In the spirit of fostering open design, I wanted to share what the User Experience team is working on at the Webmaker work week this week. Dozens of colleagues have flown in from different cities and countries to put our heads together (IRL instead of by Vidyo) and ship some pretty amazing things. Hopefully a better UX for discovering content on Webmaker.org is a part of what we deliver.

The track I am wrangling is titled Web Literacy as UX, which proposes to put the Web Literacy Map (or Standard) at the heart of Webmaker’s offering. This is a fuzzy brief, so last week my colleagues Kate Hudson and Matt Thompson helped unpack this, and we realized that what we really wanted was to thread a notion of legitimacy throughout Webmaker, and that contribution would be how we would measure our success.

That insight led to a new focus, which is that every path needs to have an action at the end of it that drives users toward contributing content, teaching kits, events, or design or development to our community.

process1

Today our track was joined by Sabrina Ng and Luke Pacholski from other teams in the Foundation. Kate continued to design jam with me, with helpful insights from Dave Humphrey and Gavin Suntop.

There is a lot to try and get right with this new design, lots of pieces to juggle, but one of the things I have been focused on is really playing to our strengths. Instead of trying to bend Mozilla processes into something it isn’t, how can we emphasize what is great about how fast we ship, how far we reach, and how idealistic we are? How can we bake those qualities into a new design direction? At the same time, how do we use our strengths to differentiate ourselves while not completely losing the straightforward qualities that makes our sister “competitor” sites like DIY.org, Khan Academy or Code Academy so successful.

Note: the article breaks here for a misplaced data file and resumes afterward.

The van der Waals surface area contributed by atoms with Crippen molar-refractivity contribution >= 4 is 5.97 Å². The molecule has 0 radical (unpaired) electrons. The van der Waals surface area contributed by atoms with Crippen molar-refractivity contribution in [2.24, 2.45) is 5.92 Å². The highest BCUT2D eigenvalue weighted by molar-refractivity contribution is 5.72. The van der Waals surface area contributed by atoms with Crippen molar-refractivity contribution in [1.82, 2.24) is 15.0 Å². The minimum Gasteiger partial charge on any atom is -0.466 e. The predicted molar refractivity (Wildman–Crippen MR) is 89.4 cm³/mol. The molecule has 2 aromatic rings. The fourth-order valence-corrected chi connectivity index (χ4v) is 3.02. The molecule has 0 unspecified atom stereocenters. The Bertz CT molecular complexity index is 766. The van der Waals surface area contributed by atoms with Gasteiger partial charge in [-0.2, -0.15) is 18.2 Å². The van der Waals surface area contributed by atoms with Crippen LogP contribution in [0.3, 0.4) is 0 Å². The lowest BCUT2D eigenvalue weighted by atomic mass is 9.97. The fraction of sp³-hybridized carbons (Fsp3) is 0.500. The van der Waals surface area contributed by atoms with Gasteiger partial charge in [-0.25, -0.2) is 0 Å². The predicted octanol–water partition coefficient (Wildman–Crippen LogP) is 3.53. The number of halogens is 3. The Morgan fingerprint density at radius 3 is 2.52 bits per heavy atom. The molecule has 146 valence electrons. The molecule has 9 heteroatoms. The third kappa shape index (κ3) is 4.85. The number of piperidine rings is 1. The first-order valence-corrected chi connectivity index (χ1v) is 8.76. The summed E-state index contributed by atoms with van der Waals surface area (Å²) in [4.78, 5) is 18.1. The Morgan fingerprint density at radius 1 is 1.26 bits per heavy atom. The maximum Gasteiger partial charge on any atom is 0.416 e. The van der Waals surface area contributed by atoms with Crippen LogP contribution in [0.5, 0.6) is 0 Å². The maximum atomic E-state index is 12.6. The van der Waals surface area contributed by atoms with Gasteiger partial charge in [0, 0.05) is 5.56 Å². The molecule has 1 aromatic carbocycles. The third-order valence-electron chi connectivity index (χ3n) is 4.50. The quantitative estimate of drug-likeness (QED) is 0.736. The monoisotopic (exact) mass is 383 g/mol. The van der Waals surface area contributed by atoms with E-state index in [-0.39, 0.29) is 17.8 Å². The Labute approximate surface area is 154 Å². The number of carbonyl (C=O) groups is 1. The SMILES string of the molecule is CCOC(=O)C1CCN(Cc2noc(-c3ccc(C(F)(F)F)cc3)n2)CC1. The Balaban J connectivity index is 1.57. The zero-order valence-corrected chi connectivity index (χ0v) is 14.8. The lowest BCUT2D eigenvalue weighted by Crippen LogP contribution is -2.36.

strengths-weaknesses

While we still have a ways to go for a fully realized prototype this week, we’re off to a running start having explored a few different design directions, including shooting down Luke’s “wheel of fortune” discovery tool (Sorry Luke =) and agreeing to design for change, even if people can’t agree whether or not the Web Literacy Map competencies will in fact change over time. Here are a few of the preliminary directions (do excuse the shoddy image quality – these were taken in a hurry since a squirmy baby was waiting for her dinner).
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2-detail

3A

3b

3C

Lastly, what I did when I got home tonight, was finalize a quick survey of user motivations and their paths through an Explore section. While pretty basic – and while I think we need to start with the emotional side of UX – I am hoping this doc comes in handy throughout the week to serve as gut checks for what we are building.

user paths-01

As ever, feel free to file bugs and feedback! The main bug related to this task is here, bug 965395. You can see the other bugs we’ll be tackling throughout the week on the Mozilla workweek wiki.